02. tbl. 105. árg. 2019

Acute coronary syndromes in Landspítali 2003-2012

Bráð kransæðaheilkenni á Landspítala á árunum 2003-2012

Background: Marked changes in the epidemiology of acute coronary syndromes (ACS) have been observed over the last few decades in the Western Hemisphere. Incidence rates of ACS in Iceland 2003-2012 are presented.

Methods: All patients with unstable angina (UA), non ST-elevation myocardial infarction (NSTEMI) and ST-elevation myocardial infarc­tion (STEMI) admitted to Landspitali were included in the study.  Data were obtained from hospital records and changes during the period were examined.

Results: The total number of ACS cases was 7,502. STEMI incidence was reduced from 98/100,000 inhabitants in 2003 to 63 in 2012, a reduction of nearly 36%. Age standardized incidence rates of STEMI declined annually by 5.5% in men and 5.3% in women (p <0.05). Incidence of NSTEMI increased from 54 /100,000 inhabitants in 2003 to 93 in 2012. UA patients were 56/100,000 inhabitants in 2003, 115 in 2008 and 50 in 2012. No significant annual change in age-standardized incidence rates of NSTEMI and UA was observed. About 35% of patients with NSTEMI and 30% with STEMI and UA were female. The mean age of NSTEMI patients was 72 years, five years higher than patients with STEMI and UA. About 30% of ­pat­ients were living outside of the capital region.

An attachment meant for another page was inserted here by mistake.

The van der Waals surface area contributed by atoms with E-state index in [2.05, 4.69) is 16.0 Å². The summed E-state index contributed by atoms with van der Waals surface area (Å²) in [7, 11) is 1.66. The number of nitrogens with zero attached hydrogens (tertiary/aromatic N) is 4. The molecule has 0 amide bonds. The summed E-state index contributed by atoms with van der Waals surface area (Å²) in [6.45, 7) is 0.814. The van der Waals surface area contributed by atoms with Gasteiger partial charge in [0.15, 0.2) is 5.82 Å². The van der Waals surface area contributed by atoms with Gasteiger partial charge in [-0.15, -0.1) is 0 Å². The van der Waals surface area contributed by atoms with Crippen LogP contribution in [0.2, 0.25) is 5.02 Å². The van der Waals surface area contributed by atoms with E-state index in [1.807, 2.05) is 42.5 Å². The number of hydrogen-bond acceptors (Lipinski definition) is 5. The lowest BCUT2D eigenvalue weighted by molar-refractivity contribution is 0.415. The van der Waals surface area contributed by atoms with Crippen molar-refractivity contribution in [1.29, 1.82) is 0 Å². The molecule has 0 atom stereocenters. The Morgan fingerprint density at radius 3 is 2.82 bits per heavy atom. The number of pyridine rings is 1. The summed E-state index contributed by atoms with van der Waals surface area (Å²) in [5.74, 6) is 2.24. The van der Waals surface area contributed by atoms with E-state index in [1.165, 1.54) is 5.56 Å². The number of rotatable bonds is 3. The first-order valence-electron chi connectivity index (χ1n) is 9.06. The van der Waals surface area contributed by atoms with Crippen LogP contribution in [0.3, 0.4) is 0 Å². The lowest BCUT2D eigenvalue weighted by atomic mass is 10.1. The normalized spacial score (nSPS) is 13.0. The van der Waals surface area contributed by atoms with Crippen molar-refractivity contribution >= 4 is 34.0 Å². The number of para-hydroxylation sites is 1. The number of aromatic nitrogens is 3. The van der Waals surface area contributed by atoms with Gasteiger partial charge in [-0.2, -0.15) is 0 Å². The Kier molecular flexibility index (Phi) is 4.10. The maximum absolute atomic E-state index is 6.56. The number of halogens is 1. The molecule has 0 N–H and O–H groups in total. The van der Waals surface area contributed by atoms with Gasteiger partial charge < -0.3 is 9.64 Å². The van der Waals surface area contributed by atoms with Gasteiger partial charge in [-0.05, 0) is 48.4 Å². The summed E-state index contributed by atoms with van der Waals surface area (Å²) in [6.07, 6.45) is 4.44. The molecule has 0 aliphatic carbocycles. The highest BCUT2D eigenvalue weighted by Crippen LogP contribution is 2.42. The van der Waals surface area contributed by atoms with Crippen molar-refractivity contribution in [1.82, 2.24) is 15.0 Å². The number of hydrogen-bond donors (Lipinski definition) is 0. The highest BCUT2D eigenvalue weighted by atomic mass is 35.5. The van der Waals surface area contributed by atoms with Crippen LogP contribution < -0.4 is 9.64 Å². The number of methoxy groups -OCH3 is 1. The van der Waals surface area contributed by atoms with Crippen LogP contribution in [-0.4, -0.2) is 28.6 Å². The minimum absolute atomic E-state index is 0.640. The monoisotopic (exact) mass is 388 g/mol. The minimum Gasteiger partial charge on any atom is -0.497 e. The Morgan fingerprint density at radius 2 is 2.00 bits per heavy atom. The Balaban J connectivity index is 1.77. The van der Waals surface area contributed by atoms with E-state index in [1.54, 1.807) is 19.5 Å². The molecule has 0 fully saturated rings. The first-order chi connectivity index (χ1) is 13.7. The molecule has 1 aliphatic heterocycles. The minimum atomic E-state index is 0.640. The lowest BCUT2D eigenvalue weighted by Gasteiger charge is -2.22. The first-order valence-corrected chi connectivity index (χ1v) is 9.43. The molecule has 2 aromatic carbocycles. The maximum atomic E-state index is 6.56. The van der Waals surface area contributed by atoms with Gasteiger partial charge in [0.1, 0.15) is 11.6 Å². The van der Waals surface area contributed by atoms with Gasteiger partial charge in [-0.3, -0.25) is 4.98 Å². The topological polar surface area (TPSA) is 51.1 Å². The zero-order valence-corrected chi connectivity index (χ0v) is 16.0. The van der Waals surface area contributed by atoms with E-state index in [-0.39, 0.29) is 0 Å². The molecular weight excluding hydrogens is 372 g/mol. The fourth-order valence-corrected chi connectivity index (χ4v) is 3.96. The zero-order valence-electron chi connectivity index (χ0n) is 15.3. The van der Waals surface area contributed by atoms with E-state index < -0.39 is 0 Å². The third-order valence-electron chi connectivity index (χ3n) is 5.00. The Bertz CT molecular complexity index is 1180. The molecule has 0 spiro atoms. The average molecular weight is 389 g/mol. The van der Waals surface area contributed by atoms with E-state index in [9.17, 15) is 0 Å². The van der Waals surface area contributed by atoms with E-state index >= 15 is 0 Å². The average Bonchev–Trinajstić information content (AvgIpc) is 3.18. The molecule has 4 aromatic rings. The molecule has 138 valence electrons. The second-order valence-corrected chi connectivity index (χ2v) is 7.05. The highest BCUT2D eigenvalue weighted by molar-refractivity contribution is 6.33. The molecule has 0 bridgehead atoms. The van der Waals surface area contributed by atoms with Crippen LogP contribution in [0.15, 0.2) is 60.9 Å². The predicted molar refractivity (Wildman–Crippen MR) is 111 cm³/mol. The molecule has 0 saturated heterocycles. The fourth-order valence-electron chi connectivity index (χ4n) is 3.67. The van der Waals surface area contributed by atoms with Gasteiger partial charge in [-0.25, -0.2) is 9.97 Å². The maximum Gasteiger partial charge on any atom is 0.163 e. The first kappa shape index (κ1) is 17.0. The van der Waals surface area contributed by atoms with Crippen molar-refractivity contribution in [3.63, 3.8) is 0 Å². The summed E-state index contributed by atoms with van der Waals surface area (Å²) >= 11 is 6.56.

Conclusions: 2003-2012 there was a significant 5% annual ­decrease in the number of STEMI cases and a tendency to ­increasing incidence of NSTEMI which by the end of the research period was the most common of the syndromes. An unusual development in the incidence of UA was observed. Possible effect of psychological stress in the society should be considered.

Table I   Trends in age-standardized incidence of men and women for STEMI, NSTEMI and unstable angina (UA) 2003-2012 (Incidence rate ratio IRR).

Figure 1 Total number of acute coronary syndromes at Landspitali 2003-2012

Figure 2  Acute coronary syndromes per 100.000 inhabitants

Figure 3  Average age of patients with acute coronary syndromes, (STEMI, NSTEMI and unstable angina)

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